I moved to Charlottesville when I was seven years old. I moved almost exactly 2 1/2 hours from my home in Maryland, from my friends, from my cousins. Moving is always traumatic I would imagine. I remember the sadness and the bitterness and the fear.
But I also remember the mountains.
I moved to rolling hills, crisp blue mountain edges, and a slower pace of life. My mom later told me she felt so isolated in Charlottesville and felt like we basically became the Waltons. But I never felt that way. I never felt like I went without. I absolutely loved Charlottesville. I still love Charlottesville.
When people have asked why the events of August 2017 have stuck with me in the way that it has, I imagine my response to be a very Catholic one; because places matter. We are Catholic, after all. We do strange things like visit someone’s dead bones and walk thousands of miles across the Spanish countryside. Places matter. They leave a mark on our hearts which you can’t always articulate until, unfortunately, something shocking happens. And all of the sudden, I had to think about MY PLACE in a different way.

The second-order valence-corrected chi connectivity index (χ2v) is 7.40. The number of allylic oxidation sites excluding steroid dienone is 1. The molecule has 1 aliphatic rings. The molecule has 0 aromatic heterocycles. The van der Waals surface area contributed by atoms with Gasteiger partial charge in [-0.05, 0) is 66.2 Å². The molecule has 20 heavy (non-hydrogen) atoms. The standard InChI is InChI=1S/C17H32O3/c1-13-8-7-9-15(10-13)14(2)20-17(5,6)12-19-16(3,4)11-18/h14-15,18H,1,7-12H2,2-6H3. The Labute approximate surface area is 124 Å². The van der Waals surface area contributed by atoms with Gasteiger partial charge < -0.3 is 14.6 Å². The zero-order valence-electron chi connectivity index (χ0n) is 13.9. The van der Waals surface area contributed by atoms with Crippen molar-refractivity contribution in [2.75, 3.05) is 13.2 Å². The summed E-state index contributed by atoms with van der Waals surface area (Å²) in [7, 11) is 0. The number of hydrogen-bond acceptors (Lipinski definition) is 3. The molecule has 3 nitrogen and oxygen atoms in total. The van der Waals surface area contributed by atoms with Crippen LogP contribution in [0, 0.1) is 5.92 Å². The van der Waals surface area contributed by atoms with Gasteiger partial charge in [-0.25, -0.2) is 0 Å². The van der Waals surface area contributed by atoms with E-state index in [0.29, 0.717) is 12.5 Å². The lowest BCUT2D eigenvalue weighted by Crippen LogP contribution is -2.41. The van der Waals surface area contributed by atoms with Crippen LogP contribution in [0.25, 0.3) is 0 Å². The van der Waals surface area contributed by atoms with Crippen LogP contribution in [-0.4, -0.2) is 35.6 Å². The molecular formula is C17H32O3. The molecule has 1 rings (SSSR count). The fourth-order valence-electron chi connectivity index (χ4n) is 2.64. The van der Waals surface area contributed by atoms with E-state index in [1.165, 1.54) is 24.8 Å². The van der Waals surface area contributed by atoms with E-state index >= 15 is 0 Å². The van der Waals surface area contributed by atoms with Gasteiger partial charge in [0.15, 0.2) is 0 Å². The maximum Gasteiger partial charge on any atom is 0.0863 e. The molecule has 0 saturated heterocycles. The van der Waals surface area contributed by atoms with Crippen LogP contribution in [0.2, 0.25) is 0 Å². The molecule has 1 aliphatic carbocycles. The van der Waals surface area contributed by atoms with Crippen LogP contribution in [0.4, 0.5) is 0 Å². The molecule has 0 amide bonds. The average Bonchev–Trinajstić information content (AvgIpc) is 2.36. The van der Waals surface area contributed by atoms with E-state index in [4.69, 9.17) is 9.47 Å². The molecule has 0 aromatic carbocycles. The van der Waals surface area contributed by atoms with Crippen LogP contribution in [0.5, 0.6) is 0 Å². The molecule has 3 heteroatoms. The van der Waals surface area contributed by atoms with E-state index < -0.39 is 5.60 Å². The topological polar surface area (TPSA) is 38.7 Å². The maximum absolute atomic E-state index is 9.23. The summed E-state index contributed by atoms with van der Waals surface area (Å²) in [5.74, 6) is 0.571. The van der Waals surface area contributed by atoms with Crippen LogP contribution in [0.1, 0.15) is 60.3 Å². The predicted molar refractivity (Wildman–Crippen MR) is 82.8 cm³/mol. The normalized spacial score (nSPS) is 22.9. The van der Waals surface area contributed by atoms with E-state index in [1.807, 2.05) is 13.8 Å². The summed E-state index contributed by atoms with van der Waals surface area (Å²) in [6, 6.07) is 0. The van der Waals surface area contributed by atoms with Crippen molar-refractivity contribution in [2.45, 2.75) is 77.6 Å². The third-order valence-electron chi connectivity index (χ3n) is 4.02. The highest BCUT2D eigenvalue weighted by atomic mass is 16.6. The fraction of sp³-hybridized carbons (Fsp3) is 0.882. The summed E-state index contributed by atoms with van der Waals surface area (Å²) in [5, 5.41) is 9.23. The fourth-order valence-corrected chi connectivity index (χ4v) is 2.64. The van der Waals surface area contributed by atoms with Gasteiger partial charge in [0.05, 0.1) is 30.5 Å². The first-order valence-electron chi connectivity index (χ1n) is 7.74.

In today’s episode and as we close Black History Month, we speak with the unbelievably kind Deacon Harold Burke-Sivers, a prolific writer and speaker, about his new book, the importance of black saints, and what racism actually looks like in America, today. This conversation was so hard, and beautiful, and really helped me to make sense of my own questions about the events of recent years. I hope you all enjoy it as much as I do.
Finally, please take the time to read the new pastoral letter from the USCCB, “Open Wide our Hearts.” It is a vital read for all who desire racial reconciliation and peace.
God bless you all,
For more information on Deacon Harold and his ministry, please visit his website. If you’re interested in buying Deacon Harold’s book, Father Augustus Tolton, please visit the link to help spread the story of this incredible man.
Music for Today’s Episode:
Words and music by Shaun Garrison. © 2015 Shaun Garrison. As recorded on Exceeding. All rights reserved. Used by permission